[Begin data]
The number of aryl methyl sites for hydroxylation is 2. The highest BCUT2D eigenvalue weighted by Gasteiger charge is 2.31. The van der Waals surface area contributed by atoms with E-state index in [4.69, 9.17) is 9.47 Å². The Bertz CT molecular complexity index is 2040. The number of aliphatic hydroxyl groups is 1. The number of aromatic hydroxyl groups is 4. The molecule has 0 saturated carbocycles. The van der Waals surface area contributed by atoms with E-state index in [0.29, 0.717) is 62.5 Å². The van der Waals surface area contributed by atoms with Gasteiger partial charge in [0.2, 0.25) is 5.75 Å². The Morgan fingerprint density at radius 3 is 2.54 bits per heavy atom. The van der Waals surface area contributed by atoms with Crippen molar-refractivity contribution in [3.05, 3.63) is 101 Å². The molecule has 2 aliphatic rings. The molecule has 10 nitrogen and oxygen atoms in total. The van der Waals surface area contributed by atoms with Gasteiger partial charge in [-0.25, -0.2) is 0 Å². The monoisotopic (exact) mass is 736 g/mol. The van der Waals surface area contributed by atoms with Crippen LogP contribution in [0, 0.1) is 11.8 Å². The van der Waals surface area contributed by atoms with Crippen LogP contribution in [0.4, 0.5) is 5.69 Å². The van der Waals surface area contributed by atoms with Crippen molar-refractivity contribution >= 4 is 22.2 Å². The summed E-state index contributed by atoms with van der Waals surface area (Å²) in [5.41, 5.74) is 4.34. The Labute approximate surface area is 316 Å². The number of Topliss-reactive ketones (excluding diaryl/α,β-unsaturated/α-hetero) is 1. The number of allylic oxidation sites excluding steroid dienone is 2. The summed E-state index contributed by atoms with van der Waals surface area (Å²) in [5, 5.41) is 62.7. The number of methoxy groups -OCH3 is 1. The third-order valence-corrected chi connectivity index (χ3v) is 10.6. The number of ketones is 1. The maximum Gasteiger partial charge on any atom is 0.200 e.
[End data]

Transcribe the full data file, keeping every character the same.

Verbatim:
The number of aryl methyl sites for hydroxylation is 2. The highest BCUT2D eigenvalue weighted by Gasteiger charge is 2.31. The van der Waals surface area contributed by atoms with E-state index in [4.69, 9.17) is 9.47 Å². The Bertz CT molecular complexity index is 2040. The number of aliphatic hydroxyl groups is 1. The number of aromatic hydroxyl groups is 4. The molecule has 0 saturated carbocycles. The van der Waals surface area contributed by atoms with E-state index in [0.29, 0.717) is 62.5 Å². The van der Waals surface area contributed by atoms with Gasteiger partial charge in [0.2, 0.25) is 5.75 Å². The Morgan fingerprint density at radius 3 is 2.54 bits per heavy atom. The van der Waals surface area contributed by atoms with Crippen molar-refractivity contribution in [3.05, 3.63) is 101 Å². The molecule has 2 aliphatic rings. The molecule has 10 nitrogen and oxygen atoms in total. The van der Waals surface area contributed by atoms with Gasteiger partial charge in [-0.25, -0.2) is 0 Å². The monoisotopic (exact) mass is 736 g/mol. The van der Waals surface area contributed by atoms with Crippen LogP contribution in [0, 0.1) is 11.8 Å². The van der Waals surface area contributed by atoms with Crippen LogP contribution in [0.4, 0.5) is 5.69 Å². The van der Waals surface area contributed by atoms with Crippen molar-refractivity contribution >= 4 is 22.2 Å². The summed E-state index contributed by atoms with van der Waals surface area (Å²) in [5.41, 5.74) is 4.34. The Labute approximate surface area is 316 Å². The number of Topliss-reactive ketones (excluding diaryl/α,β-unsaturated/α-hetero) is 1. The number of allylic oxidation sites excluding steroid dienone is 2. The summed E-state index contributed by atoms with van der Waals surface area (Å²) in [5, 5.41) is 62.7. The number of methoxy groups -OCH3 is 1. The third-order valence-corrected chi connectivity index (χ3v) is 10.6. The number of ketones is 1. The maximum Gasteiger partial charge on any atom is 0.200 e.